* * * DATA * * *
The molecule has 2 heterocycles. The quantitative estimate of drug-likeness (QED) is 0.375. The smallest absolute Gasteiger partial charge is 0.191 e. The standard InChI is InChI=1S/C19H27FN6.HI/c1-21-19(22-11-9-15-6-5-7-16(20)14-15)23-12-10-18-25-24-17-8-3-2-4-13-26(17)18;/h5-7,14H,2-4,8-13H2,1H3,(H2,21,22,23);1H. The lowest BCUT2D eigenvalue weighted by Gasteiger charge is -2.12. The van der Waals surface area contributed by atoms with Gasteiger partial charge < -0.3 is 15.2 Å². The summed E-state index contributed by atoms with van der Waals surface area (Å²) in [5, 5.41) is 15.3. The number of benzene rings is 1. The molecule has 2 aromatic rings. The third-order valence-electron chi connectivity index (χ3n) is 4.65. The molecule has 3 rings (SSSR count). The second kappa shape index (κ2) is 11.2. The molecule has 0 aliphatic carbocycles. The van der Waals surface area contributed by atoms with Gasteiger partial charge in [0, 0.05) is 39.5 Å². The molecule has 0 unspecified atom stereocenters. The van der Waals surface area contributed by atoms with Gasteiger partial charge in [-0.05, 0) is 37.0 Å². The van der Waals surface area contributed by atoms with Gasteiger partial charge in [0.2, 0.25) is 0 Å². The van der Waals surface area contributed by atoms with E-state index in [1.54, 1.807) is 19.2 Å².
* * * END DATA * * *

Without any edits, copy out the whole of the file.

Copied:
The molecule has 2 heterocycles. The quantitative estimate of drug-likeness (QED) is 0.375. The smallest absolute Gasteiger partial charge is 0.191 e. The standard InChI is InChI=1S/C19H27FN6.HI/c1-21-19(22-11-9-15-6-5-7-16(20)14-15)23-12-10-18-25-24-17-8-3-2-4-13-26(17)18;/h5-7,14H,2-4,8-13H2,1H3,(H2,21,22,23);1H. The lowest BCUT2D eigenvalue weighted by Gasteiger charge is -2.12. The van der Waals surface area contributed by atoms with Gasteiger partial charge < -0.3 is 15.2 Å². The summed E-state index contributed by atoms with van der Waals surface area (Å²) in [5, 5.41) is 15.3. The number of benzene rings is 1. The molecule has 2 aromatic rings. The third-order valence-electron chi connectivity index (χ3n) is 4.65. The molecule has 3 rings (SSSR count). The second kappa shape index (κ2) is 11.2. The molecule has 0 aliphatic carbocycles. The van der Waals surface area contributed by atoms with Gasteiger partial charge in [0, 0.05) is 39.5 Å². The molecule has 0 unspecified atom stereocenters. The van der Waals surface area contributed by atoms with Gasteiger partial charge in [-0.05, 0) is 37.0 Å². The van der Waals surface area contributed by atoms with Gasteiger partial charge in [0.2, 0.25) is 0 Å². The van der Waals surface area contributed by atoms with E-state index in [1.54, 1.807) is 19.2 Å².